Another term that you may have come across is ‘low FODMAP’. However, a low FODMAP diet should not be confused with a low-fructose diet. While a low-fructose diet focuses on reducing fructose intake only, a low FODMAP diet limits various fermentable sugars.8 These sugars include fructose as well as fructans (essentially chains of fructose molecules), galacto-oligosaccharide (chains of galactose, a simple sugar), lactose (the sugar in milk), and polyols (sugar alcohols).8 The low FODMAP diet does not limit fructose as severely as a low fructose diet.2 It is designed for those with certain digestive disorders (e.g., IBS, IBD, etc.)8 while a low-fructose diet is designed for those with severe fructose malabsorption2. A low FODMAP diet is much more comprehensive than a low-fructose diet, and the two diets are used for treating different dietary problems.
The low FODMAP diet is much more commonly used than a low fructose diet, as it is more common for digestive symptoms to be triggered by multiple FODMAPs, not just fructose. If you have determined that fructose alone is likely causing your symptoms, then it may not necessary to implement a low FODMAP diet. Your dietitian may suggest a low-fructose diet instead. If your symptoms are not improved by the low-fructose diet, your dietitian may then recommend the low FODMAP diet.
One last question remains – how do you know if your symptoms are caused by fructose alone, or if they are caused by FODMAPs? A non-invasive way of starting to answer this question is to keep a food diary for at least a week and review it with the help of a dietitian. Some cellphone apps are now available which can be used for tracking food and symptoms, but are not capable of accurately identifying which foods are symptom triggers. Individuals may experience symptoms within a few hours of eating a food, or as long as 24-48 hours after eating.10 A dietitian can help you with identifying potential symptom triggers.
If you are noticing gastrointestinal symptoms after consuming foods high in fructose as well as other foods – for example, milk products and legumes – then your symptoms may be related to the wider range of FODMAPs. If you are only noticing symptoms after consuming foods high in fructose (like honey, glucose-fructose, and certain fruits), then it is may be more likely that you have fructose malabsorption. Your dietitian can help decide which diet is best for you to try.
Note: the low FODMAP diet and a low-fructose diet are not the only two diets which can be used by dietitians to help manage digestive symptoms.
As a final word of advice for those with fructose malabsorption, don’t get discouraged by the list of high-fructose foods! Experiencing relief from gastrointestinal symptoms is wonderful and invigorating. Adjusting your diet to your personal level of fructose tolerance makes following a low-fructose diet much easier. Your body will thank you for it!
Do you have questions about fructose malabsorption, low-fructose diets, FODMAPs, or other areas of nutrition or digestive health? Click here to learn more about Lauren’s nutrition services. Or you can ask her some general questions through her facebook page Lauren Renlund RD.
- Skoog, S. M. & Bharucha, A. E. (2004). Dietary fructose and gastrointestinal symptoms: A review. Retrieved from http://www.bashaar.org.il/files/101022005111814.pdf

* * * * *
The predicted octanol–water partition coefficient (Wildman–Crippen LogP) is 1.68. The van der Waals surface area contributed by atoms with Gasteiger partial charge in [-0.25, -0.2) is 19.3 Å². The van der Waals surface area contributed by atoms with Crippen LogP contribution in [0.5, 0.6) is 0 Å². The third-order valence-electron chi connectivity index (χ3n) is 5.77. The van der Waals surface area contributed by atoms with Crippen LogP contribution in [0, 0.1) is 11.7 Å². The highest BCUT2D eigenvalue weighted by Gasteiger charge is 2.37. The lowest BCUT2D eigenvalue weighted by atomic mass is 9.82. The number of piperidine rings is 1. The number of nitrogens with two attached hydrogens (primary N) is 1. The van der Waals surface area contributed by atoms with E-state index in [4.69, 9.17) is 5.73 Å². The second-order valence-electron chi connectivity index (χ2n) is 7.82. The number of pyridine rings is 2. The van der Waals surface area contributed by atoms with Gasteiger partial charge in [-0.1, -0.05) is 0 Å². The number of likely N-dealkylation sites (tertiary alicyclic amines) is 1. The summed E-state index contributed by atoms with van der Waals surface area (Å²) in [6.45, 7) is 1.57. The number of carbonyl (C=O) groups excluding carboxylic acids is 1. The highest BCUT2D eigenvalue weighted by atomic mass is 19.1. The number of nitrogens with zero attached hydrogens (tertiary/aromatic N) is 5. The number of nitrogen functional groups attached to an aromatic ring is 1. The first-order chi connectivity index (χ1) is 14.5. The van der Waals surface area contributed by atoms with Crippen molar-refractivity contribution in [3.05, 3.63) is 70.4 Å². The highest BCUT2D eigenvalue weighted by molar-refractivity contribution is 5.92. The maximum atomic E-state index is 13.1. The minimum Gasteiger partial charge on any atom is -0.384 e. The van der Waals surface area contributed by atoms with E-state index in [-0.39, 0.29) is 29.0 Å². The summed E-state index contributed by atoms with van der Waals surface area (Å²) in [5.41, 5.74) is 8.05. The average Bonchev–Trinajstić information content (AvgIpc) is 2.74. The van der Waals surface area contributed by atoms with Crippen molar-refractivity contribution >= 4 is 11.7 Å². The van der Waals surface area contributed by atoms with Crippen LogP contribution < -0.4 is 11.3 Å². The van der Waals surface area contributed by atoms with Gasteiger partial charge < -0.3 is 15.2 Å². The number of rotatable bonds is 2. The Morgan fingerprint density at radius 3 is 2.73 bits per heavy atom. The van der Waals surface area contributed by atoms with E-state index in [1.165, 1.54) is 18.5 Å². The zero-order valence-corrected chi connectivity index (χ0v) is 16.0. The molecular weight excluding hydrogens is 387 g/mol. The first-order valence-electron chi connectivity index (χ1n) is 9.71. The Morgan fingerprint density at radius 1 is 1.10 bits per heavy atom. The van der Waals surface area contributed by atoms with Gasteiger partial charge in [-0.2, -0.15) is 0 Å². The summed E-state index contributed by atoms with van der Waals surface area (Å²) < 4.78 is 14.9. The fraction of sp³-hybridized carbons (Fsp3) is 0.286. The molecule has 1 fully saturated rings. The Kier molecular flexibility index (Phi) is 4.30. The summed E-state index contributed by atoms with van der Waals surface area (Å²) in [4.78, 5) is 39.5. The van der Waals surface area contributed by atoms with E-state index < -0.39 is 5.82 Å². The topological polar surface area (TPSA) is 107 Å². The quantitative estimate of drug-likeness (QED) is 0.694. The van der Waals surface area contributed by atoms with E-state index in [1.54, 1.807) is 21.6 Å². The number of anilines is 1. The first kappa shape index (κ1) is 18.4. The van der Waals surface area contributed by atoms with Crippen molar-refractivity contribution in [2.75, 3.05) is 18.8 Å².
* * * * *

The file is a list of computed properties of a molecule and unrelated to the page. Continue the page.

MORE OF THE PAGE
- Fedewa, A., & Rao, S. S. (2014). Dietary fructose intolerance, fructan intolerance and FODMAPs. Current gastroenterology reports, 16(1), 1-8. Retrieved from https://www.ncbi.nlm.nih.gov/pmc/articles/PMC3934501/
- Ebert, K., & Witt, H. (2016). Fructose malabsorption. Molecular and cellular pediatrics, 3(1), 10. Retrieved from https://www.ncbi.nlm.nih.gov/pmc/articles/PMC4755956/
- Truswell, A. S., Seach, J. M., & Thorburn, A. W. (1988). Incomplete absorption of pure fructose in healthy subjects and the facilitating effect of glucose. The American journal of clinical nutrition, 48(6), 1424-1430. Retrieved from http://ajcn.nutrition.org/content/48/6/1424.abstract
- Rumessen, J. J., & Gudmand-Høyer, E. (1986). Absorption capacity of fructose in healthy adults. Comparison with sucrose and its constituent monosaccharides. Gut, 27(10), 1161-1168. Retrieved from http://gut.bmj.com/content/gutjnl/27/10/1161.full.pdf
- Tuck, C. J., Ross, L. A., Gibson, P. R., Barrett, J. S., & Muir, J. G. (2017). Adding glucose to food and solutions to enhance fructose absorption is not effective in preventing fructose‐induced functional gastrointestinal symptoms: randomised controlled trials in patients with fructose malabsorption. Journal of Human Nutrition and Dietetics, 30(1), 73-82. Retrieved from http://onlinelibrary.wiley.com/doi/10.1111/jhn.12409/full
- Lacovou, M. (2016, Nov 21). Adding glucose to high FODMAP foods – Does it really help? Retrieved from http://fodmapmonash.blogspot.ca/2016/11/adding-glucose-to-high-fodmap-foods.html
- Canadian Digestive Health Foundation. (n.d.). Understanding FODMAPs. Retrieved from http://www.cdhf.ca/bank/document_en/32understanding-fodmaps-.pdf
- Sue Shepherd. (2017). Fructose Malabsorption. Retrieved from http://shepherdworks.com.au/disease-information/fructose-malabsorption
- Monash University (2016, June 20). Timing of symptoms. Retrieved from http://fodmapmonash.blogspot.ca/2016/06/timing-of-symptoms.html
About the Guest Author
Isabella Gregov is majoring in Applied Human Nutrition at the University of Guelph. She has first-hand experience living with various types of gastrointestinal problems and specialized diets. She is passionate about sharing her knowledge and experiences and helping others suffering from dietary complaints. Isabella hopes to earn her degree and complete an internship to become a Registered Dietitian.